Improving Lincoln’s Flood Defences
The Lincoln Defences Project is a £6 million investment led by the Environment Agency to improve the city’s flood defences for around 4,000 homes and businesses. As part of the scheme, we installed a total of 340 linear metres of steel sheet piles up to 9.5m in length on a stretch of the Sincil Dyke in Lincoln for bankside stabilisation works.
Challenges and Solutions
The close proximity of residential properties meant the Giken silent and vibration-free method of installation was required. In fact, sheet pile installation happened mere metres away from the houses and gardens of neighbouring properties, which were directly in front of and parallel to the watercourse where works took place. For extra efficiency, two Siken Silent Pilers were set up to work in tandem, installing piles synchronously either side of the dyke.
Heavily restricted access at this site required supporting ancillary equipment and power packs to be accommodated directly behind the Silent Pilers on modular steel platforms, sitting atop previously installed sheet piles. As the Gikens ‘walked’ along the pile line to their next positions, so the crane mats and equipment were moved along in a direct line with them.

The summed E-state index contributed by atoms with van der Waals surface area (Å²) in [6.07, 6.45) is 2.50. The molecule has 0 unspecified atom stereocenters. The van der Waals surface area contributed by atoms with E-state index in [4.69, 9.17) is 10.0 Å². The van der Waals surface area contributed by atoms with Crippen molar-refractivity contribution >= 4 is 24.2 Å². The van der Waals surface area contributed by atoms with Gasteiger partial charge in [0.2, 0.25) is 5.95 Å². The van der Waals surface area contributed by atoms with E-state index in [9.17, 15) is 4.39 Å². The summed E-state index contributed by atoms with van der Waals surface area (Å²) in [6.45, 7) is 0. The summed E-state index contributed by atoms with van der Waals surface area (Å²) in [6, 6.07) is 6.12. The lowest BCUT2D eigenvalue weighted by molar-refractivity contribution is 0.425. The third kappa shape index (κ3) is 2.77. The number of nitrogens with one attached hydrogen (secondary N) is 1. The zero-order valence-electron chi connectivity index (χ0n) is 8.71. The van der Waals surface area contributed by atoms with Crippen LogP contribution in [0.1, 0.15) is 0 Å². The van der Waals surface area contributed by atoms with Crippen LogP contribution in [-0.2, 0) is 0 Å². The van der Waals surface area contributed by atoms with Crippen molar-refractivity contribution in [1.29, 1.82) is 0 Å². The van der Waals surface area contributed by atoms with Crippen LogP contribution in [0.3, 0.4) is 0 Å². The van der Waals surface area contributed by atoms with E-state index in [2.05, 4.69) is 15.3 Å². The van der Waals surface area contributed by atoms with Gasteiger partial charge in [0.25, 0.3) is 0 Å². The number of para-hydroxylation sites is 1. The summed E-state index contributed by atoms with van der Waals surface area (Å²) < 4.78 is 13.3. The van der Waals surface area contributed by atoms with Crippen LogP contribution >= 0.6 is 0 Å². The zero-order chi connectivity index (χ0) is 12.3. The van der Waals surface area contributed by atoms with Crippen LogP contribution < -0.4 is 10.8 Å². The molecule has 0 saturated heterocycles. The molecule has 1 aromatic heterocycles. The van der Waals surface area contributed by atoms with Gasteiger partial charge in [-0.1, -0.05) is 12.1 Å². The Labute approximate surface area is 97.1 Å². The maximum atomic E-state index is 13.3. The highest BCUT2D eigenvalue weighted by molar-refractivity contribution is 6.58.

It was also necessary to access the far end of the site through an existing warehouse building. To overcome low headroom, a tractor and trailer assisted with the movement of plant and equipment through the building, including a 90T crane needed to pitch piles, which also had to be broken down into modular form. The crane was then rebuilt once through the warehouse building, ready to support piling works.
Due to hard ground conditions the two Gikens operated in Supercrush mode, where the ground is pre-augered as piles are simultaneously pressed-in. Because Giken technology is virtually silent and vibration-free, disturbance and disruption to the daily lives of local residents during works was able to be kept to an absolute minimum – a key requirement on this project.